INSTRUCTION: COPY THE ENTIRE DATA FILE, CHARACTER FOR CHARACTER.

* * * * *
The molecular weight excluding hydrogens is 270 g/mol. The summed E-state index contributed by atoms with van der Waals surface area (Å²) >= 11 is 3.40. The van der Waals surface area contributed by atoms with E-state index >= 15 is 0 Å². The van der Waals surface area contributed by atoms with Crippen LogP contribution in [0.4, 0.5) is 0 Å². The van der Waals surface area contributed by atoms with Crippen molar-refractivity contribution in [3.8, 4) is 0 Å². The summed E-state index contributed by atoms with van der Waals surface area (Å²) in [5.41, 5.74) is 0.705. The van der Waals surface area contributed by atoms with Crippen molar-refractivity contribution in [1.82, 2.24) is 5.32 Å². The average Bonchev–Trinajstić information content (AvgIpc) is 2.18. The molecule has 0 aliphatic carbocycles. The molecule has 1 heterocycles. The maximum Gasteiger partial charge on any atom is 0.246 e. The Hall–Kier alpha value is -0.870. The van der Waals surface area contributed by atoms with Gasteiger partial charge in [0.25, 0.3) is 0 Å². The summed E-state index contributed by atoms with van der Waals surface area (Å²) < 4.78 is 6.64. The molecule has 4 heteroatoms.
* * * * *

The molecular weight excluding hydrogens is 270 g/mol. The summed E-state index contributed by atoms with van der Waals surface area (Å²) >= 11 is 3.40. The van der Waals surface area contributed by atoms with E-state index >= 15 is 0 Å². The van der Waals surface area contributed by atoms with Crippen LogP contribution in [0.4, 0.5) is 0 Å². The van der Waals surface area contributed by atoms with Crippen molar-refractivity contribution in [3.8, 4) is 0 Å². The summed E-state index contributed by atoms with van der Waals surface area (Å²) in [5.41, 5.74) is 0.705. The van der Waals surface area contributed by atoms with Crippen molar-refractivity contribution in [1.82, 2.24) is 5.32 Å². The average Bonchev–Trinajstić information content (AvgIpc) is 2.18. The molecule has 0 aliphatic carbocycles. The molecule has 1 heterocycles. The maximum Gasteiger partial charge on any atom is 0.246 e. The Hall–Kier alpha value is -0.870. The van der Waals surface area contributed by atoms with Gasteiger partial charge in [0.25, 0.3) is 0 Å². The summed E-state index contributed by atoms with van der Waals surface area (Å²) < 4.78 is 6.64. The molecule has 4 heteroatoms.